By Renee Changnon, firstname.lastname@example.org
Bringing Home Baby
When couples are expecting a baby in Dubuque, Iowa, they know they can find everything they need to take care of and protect their bundle of joy at Steve’s Ace Home and Garden.
In addition to hardware, the store features mini-storefront businesses, including Sprout, a 1,600-square-foot baby boutique that offers everything from car seats to cloth diapers.
To supplement its wide selection of baby products, Steve’s Ace Home and Garden stocks several items parents need to keep their babies safe and secure.
For Sara Carpenter, the store’s vice president of operations, and her sister Tricia Kerth, store manager, expanding upon the business their parents started has widened their customer base. Together, they have brought products important to them to their customers. The sisters’ passion for their own children led to opening Sprout because they wanted healthy and safe homes for all families. They have even taken safety to the next level by becoming certified car seat technicians, which has allowed them to offer any parent access to their free car seat installation service.
While adding a baby and toddler boutique such as Sprout doesn’t make sense for all retailers, childproofing products are a perfect fit at any home improvement location.
To learn a little more, Hardware Retailing spoke to two experts in the childproofing industry from the International Association for Child Safety, Inc. (IAFCS). In this article, we’ll share their insights about child safety products, discuss ways to educate your staff, show how you can teach customers about this category and provide resources that you can utilize in your own business.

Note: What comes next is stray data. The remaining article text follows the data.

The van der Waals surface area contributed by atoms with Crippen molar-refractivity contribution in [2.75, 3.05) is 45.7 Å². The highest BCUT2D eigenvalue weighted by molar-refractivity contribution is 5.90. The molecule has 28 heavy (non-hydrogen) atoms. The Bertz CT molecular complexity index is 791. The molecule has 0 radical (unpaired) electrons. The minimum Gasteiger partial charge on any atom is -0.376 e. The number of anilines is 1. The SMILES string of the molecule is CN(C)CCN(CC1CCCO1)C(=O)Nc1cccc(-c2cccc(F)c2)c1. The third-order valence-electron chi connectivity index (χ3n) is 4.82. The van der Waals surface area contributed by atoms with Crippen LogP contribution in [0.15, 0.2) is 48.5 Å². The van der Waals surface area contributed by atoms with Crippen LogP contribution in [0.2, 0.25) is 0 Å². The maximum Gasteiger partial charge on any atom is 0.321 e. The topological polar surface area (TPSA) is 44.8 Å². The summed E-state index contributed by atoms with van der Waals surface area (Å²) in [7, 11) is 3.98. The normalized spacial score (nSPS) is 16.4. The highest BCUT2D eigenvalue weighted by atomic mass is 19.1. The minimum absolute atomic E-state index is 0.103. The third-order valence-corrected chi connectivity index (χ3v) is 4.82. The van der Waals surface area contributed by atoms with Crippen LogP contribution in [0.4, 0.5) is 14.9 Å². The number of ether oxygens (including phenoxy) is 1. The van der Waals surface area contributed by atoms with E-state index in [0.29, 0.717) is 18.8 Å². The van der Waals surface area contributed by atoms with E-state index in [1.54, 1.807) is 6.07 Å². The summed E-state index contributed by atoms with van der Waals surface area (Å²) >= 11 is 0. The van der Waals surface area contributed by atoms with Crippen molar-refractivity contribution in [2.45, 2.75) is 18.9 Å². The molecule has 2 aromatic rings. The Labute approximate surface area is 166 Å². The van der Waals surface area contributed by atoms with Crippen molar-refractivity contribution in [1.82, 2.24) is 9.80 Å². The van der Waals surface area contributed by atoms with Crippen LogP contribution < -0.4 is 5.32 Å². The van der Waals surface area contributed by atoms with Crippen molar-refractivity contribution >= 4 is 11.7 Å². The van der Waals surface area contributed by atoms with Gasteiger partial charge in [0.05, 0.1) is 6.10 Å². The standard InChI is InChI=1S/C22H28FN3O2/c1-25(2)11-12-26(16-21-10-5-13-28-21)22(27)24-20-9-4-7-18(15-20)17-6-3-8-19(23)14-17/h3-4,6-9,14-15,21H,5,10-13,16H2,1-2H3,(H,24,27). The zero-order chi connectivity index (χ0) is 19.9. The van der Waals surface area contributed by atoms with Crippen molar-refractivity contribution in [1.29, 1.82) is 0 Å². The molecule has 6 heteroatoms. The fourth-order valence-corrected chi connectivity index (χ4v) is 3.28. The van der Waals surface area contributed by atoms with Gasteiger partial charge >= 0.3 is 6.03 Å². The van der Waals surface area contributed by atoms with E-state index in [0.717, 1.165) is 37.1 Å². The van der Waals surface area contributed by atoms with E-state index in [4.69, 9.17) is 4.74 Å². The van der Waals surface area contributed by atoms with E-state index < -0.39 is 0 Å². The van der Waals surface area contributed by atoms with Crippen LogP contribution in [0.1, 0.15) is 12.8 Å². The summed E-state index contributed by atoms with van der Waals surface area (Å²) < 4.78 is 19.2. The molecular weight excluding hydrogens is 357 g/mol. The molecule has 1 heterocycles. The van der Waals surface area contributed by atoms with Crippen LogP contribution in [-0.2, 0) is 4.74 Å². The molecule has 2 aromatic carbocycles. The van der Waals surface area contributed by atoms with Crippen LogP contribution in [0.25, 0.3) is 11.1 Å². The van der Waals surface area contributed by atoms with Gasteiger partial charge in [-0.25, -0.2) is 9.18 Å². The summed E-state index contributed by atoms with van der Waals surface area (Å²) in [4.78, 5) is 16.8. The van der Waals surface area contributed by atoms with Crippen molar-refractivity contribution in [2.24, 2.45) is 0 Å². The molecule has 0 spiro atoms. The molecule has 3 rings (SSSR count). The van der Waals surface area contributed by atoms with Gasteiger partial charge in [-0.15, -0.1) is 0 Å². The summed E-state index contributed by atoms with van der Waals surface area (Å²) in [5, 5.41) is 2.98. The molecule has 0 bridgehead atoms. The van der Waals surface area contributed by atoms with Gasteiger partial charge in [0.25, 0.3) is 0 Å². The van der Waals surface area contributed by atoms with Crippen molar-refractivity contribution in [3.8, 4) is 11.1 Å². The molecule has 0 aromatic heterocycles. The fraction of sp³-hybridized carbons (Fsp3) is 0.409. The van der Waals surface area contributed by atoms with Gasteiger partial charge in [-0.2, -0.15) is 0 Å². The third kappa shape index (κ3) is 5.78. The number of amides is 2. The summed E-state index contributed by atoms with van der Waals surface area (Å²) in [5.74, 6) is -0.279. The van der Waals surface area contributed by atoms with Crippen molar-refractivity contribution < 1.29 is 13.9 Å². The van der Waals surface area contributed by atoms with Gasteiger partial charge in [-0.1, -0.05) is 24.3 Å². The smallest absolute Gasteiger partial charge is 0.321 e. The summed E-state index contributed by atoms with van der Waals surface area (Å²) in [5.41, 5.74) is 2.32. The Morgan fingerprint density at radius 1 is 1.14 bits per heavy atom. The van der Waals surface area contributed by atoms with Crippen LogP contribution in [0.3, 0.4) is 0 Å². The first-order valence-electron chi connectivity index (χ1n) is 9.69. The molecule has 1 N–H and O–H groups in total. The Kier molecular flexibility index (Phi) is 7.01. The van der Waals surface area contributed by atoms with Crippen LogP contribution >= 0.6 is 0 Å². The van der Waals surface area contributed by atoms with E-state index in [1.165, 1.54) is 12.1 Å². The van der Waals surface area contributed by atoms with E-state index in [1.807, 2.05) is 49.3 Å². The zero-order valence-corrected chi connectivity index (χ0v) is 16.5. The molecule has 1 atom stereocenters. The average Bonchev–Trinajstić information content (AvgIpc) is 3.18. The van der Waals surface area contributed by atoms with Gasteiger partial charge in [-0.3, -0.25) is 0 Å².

Products For Parents
It doesn’t matter if it’s their first or fifth child—parents are always thinking about how to keep their homes safe for their children. As a retailer, you have a wide variety of products you can stock to help them do just that. Below, childproofing experts associated with IAFCS share a few important items you should invest in if you want to expand your child safety category.
On average, more than 93,000 children under the age of five go to the emergency room for stair-related injuries each year, according to a report by Safe Kids Worldwide on protecting children in the home.
For Peter Kerin, an Advanced Professional Childproofer, IAFCS board member and owner of Foresight Childproofing, Inc., one product parents should invest in is safety gates.